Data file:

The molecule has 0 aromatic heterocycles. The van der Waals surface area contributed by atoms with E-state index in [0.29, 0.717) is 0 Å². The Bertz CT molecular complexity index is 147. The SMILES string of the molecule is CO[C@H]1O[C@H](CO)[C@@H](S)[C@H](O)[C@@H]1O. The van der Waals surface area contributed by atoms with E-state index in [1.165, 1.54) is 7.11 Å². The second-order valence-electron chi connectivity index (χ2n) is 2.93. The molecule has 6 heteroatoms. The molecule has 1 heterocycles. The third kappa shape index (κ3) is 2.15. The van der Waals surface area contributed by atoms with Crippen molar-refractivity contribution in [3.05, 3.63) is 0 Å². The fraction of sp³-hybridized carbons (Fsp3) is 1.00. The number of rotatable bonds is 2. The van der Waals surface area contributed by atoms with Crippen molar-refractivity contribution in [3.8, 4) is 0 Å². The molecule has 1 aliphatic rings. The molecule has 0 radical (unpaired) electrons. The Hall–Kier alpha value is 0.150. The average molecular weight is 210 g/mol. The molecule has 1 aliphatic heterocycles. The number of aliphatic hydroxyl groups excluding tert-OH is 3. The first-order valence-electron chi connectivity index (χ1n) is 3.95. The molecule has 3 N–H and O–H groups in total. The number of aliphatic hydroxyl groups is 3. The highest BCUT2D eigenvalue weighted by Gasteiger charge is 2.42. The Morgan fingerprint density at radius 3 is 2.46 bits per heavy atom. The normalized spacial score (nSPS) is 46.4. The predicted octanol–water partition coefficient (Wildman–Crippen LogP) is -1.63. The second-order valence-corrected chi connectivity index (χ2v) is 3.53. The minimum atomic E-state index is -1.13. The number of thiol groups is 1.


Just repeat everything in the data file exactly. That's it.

The molecule has 0 aromatic heterocycles. The van der Waals surface area contributed by atoms with E-state index in [0.29, 0.717) is 0 Å². The Bertz CT molecular complexity index is 147. The SMILES string of the molecule is CO[C@H]1O[C@H](CO)[C@@H](S)[C@H](O)[C@@H]1O. The van der Waals surface area contributed by atoms with E-state index in [1.165, 1.54) is 7.11 Å². The second-order valence-electron chi connectivity index (χ2n) is 2.93. The molecule has 6 heteroatoms. The molecule has 1 heterocycles. The third kappa shape index (κ3) is 2.15. The van der Waals surface area contributed by atoms with Crippen molar-refractivity contribution in [3.05, 3.63) is 0 Å². The fraction of sp³-hybridized carbons (Fsp3) is 1.00. The number of rotatable bonds is 2. The van der Waals surface area contributed by atoms with Crippen molar-refractivity contribution in [3.8, 4) is 0 Å². The molecule has 1 aliphatic rings. The molecule has 0 radical (unpaired) electrons. The Hall–Kier alpha value is 0.150. The average molecular weight is 210 g/mol. The molecule has 1 aliphatic heterocycles. The number of aliphatic hydroxyl groups excluding tert-OH is 3. The first-order valence-electron chi connectivity index (χ1n) is 3.95. The molecule has 3 N–H and O–H groups in total. The number of aliphatic hydroxyl groups is 3. The highest BCUT2D eigenvalue weighted by Gasteiger charge is 2.42. The Morgan fingerprint density at radius 3 is 2.46 bits per heavy atom. The normalized spacial score (nSPS) is 46.4. The predicted octanol–water partition coefficient (Wildman–Crippen LogP) is -1.63. The second-order valence-corrected chi connectivity index (χ2v) is 3.53. The minimum atomic E-state index is -1.13. The number of thiol groups is 1.